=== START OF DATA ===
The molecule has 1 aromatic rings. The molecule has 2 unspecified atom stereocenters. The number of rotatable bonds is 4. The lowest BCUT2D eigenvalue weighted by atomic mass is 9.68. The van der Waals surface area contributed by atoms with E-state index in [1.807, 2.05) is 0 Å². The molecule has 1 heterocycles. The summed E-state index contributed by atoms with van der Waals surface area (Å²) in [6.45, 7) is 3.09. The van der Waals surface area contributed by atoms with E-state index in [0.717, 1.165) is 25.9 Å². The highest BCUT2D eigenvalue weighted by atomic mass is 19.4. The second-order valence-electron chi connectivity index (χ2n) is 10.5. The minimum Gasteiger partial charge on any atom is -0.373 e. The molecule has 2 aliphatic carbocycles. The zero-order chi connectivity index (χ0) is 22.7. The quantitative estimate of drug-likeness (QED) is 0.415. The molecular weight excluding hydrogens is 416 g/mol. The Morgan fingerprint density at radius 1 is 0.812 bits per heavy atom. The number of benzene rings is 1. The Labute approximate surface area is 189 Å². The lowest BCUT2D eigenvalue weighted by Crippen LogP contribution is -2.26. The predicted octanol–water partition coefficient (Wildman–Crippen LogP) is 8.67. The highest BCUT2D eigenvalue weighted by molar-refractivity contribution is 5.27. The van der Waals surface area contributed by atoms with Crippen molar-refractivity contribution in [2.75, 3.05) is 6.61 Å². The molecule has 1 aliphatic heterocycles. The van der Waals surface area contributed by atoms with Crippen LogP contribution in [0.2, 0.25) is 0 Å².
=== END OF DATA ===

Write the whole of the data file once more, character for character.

The molecule has 1 aromatic rings. The molecule has 2 unspecified atom stereocenters. The number of rotatable bonds is 4. The lowest BCUT2D eigenvalue weighted by atomic mass is 9.68. The van der Waals surface area contributed by atoms with E-state index in [1.807, 2.05) is 0 Å². The molecule has 1 heterocycles. The summed E-state index contributed by atoms with van der Waals surface area (Å²) in [6.45, 7) is 3.09. The van der Waals surface area contributed by atoms with E-state index in [0.717, 1.165) is 25.9 Å². The highest BCUT2D eigenvalue weighted by atomic mass is 19.4. The second-order valence-electron chi connectivity index (χ2n) is 10.5. The minimum Gasteiger partial charge on any atom is -0.373 e. The molecule has 2 aliphatic carbocycles. The zero-order chi connectivity index (χ0) is 22.7. The quantitative estimate of drug-likeness (QED) is 0.415. The molecular weight excluding hydrogens is 416 g/mol. The Morgan fingerprint density at radius 1 is 0.812 bits per heavy atom. The number of benzene rings is 1. The Labute approximate surface area is 189 Å². The lowest BCUT2D eigenvalue weighted by Crippen LogP contribution is -2.26. The predicted octanol–water partition coefficient (Wildman–Crippen LogP) is 8.67. The highest BCUT2D eigenvalue weighted by molar-refractivity contribution is 5.27. The van der Waals surface area contributed by atoms with Crippen molar-refractivity contribution in [2.75, 3.05) is 6.61 Å². The molecule has 1 aliphatic heterocycles. The van der Waals surface area contributed by atoms with Crippen LogP contribution in [0.2, 0.25) is 0 Å².